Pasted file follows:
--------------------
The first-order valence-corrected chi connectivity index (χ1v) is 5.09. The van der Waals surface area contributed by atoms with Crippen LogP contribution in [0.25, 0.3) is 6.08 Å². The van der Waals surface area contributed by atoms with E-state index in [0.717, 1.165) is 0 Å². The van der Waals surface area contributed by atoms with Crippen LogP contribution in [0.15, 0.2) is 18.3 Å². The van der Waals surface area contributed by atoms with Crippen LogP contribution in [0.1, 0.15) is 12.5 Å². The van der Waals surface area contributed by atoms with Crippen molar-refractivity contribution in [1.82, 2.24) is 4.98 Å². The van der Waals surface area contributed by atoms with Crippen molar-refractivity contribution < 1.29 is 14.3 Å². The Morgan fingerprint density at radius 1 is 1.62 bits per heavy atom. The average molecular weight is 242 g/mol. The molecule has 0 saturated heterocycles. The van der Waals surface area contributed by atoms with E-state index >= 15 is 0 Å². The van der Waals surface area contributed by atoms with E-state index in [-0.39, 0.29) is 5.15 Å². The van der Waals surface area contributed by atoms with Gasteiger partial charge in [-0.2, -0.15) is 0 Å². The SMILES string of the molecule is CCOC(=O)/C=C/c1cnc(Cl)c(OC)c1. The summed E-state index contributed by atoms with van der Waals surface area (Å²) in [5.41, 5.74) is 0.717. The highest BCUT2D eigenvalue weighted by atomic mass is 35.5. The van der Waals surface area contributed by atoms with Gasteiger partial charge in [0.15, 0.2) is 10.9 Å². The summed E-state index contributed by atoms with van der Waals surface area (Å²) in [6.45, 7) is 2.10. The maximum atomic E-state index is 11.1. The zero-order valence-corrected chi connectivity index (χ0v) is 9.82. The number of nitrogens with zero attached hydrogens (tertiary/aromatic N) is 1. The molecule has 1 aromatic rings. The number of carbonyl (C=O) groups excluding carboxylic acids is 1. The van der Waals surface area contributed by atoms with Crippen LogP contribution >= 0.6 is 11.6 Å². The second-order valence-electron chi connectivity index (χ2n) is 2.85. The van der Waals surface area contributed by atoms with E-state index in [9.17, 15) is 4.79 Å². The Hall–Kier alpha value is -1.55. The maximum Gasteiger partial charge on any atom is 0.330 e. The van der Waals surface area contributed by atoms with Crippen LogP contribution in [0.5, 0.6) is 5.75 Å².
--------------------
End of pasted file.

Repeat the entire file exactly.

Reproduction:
The first-order valence-corrected chi connectivity index (χ1v) is 5.09. The van der Waals surface area contributed by atoms with Crippen LogP contribution in [0.25, 0.3) is 6.08 Å². The van der Waals surface area contributed by atoms with E-state index in [0.717, 1.165) is 0 Å². The van der Waals surface area contributed by atoms with Crippen LogP contribution in [0.15, 0.2) is 18.3 Å². The van der Waals surface area contributed by atoms with Crippen LogP contribution in [0.1, 0.15) is 12.5 Å². The van der Waals surface area contributed by atoms with Crippen molar-refractivity contribution in [1.82, 2.24) is 4.98 Å². The van der Waals surface area contributed by atoms with Crippen molar-refractivity contribution < 1.29 is 14.3 Å². The Morgan fingerprint density at radius 1 is 1.62 bits per heavy atom. The average molecular weight is 242 g/mol. The molecule has 0 saturated heterocycles. The van der Waals surface area contributed by atoms with E-state index >= 15 is 0 Å². The van der Waals surface area contributed by atoms with E-state index in [-0.39, 0.29) is 5.15 Å². The van der Waals surface area contributed by atoms with Gasteiger partial charge in [-0.2, -0.15) is 0 Å². The SMILES string of the molecule is CCOC(=O)/C=C/c1cnc(Cl)c(OC)c1. The summed E-state index contributed by atoms with van der Waals surface area (Å²) in [5.41, 5.74) is 0.717. The highest BCUT2D eigenvalue weighted by atomic mass is 35.5. The van der Waals surface area contributed by atoms with Gasteiger partial charge in [0.15, 0.2) is 10.9 Å². The summed E-state index contributed by atoms with van der Waals surface area (Å²) in [6.45, 7) is 2.10. The maximum atomic E-state index is 11.1. The zero-order valence-corrected chi connectivity index (χ0v) is 9.82. The number of nitrogens with zero attached hydrogens (tertiary/aromatic N) is 1. The molecule has 1 aromatic rings. The number of carbonyl (C=O) groups excluding carboxylic acids is 1. The van der Waals surface area contributed by atoms with Crippen LogP contribution >= 0.6 is 11.6 Å². The second-order valence-electron chi connectivity index (χ2n) is 2.85. The van der Waals surface area contributed by atoms with E-state index in [9.17, 15) is 4.79 Å². The Hall–Kier alpha value is -1.55. The maximum Gasteiger partial charge on any atom is 0.330 e. The van der Waals surface area contributed by atoms with Crippen LogP contribution in [0.5, 0.6) is 5.75 Å².